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The Machine in the Garden; Technology and the Pastoral Ideal in America Chapter Summary & Analysis - Shakepeare's American Fable Summary

Leo Marx
This Study Guide consists of approximately 31 pages of chapter summaries, quotes, character analysis, themes, and more - everything you need to sharpen your knowledge of The Machine in the Garden; Technology and the Pastoral Ideal in America.
This section contains 379 words
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Shakepeare's American Fable Summary and Analysis

Author Marx attempts to relate Shakespeare's play, The Tempest, to the experience of colonization of the New World. Specifically, "...an unspoiled landscape suddenly invaded by advance parties of a dynamic, literate, and purposeful civilization..." (p. 35). Marx presupposes that, most certainly, Shakespeare had read accounts of those who had traveled to the New World prior to his writing. Captain Arthur Barlowe, for example, upon his return from a trip to Virginia, describes America as a vast land of plenty and unspoiled nature with natives enjoying a simplistic, virtuous and idyllic existence, completely aligned with nature. America was thus portrayed as a huge beautiful garden in which man could enjoy the perfect pastoral existence—an actual "Arcadia," as described by Sidney in 1590.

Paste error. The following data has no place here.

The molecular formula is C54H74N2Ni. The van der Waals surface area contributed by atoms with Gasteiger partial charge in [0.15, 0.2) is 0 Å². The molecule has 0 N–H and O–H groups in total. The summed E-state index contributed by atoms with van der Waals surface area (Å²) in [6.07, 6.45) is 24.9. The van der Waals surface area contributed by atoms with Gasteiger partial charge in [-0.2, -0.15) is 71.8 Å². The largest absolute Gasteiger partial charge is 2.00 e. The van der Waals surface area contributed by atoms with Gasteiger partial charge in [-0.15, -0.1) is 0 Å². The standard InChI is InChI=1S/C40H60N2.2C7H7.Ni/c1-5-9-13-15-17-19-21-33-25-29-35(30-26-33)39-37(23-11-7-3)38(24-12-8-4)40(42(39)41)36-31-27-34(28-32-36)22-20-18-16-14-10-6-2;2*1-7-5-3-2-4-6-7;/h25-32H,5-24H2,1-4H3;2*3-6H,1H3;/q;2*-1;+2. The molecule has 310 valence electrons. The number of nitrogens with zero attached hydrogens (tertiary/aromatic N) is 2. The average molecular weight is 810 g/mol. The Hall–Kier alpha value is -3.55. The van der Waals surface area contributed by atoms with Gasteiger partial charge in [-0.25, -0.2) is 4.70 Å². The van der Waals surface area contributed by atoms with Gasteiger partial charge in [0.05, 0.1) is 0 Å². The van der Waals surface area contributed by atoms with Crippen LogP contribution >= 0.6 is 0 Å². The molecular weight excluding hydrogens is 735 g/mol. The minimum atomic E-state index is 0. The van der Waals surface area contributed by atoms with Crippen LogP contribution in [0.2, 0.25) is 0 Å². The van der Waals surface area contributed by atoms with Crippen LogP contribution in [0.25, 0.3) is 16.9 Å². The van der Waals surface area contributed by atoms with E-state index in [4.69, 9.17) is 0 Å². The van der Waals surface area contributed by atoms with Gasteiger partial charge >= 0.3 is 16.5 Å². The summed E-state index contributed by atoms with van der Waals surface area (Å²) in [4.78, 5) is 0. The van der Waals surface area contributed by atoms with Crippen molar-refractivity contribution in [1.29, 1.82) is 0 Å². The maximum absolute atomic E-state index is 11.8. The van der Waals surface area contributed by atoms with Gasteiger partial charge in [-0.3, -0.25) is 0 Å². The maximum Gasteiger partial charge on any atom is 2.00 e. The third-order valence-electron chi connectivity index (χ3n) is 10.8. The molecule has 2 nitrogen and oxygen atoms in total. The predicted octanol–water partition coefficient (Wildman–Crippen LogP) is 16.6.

Not all travelers to the New World shared Barlowe's view. To others, who experienced violent storms and a primitive land...

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This section contains 379 words
(approx. 2 pages at 300 words per page)
Purchase our The Machine in the Garden; Technology and the Pastoral Ideal in America Study Guide
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The Machine in the Garden; Technology and the Pastoral Ideal in America from BookRags and Gale's For Students Series. ©2005-2006 Thomson Gale, a part of the Thomson Corporation. All rights reserved.
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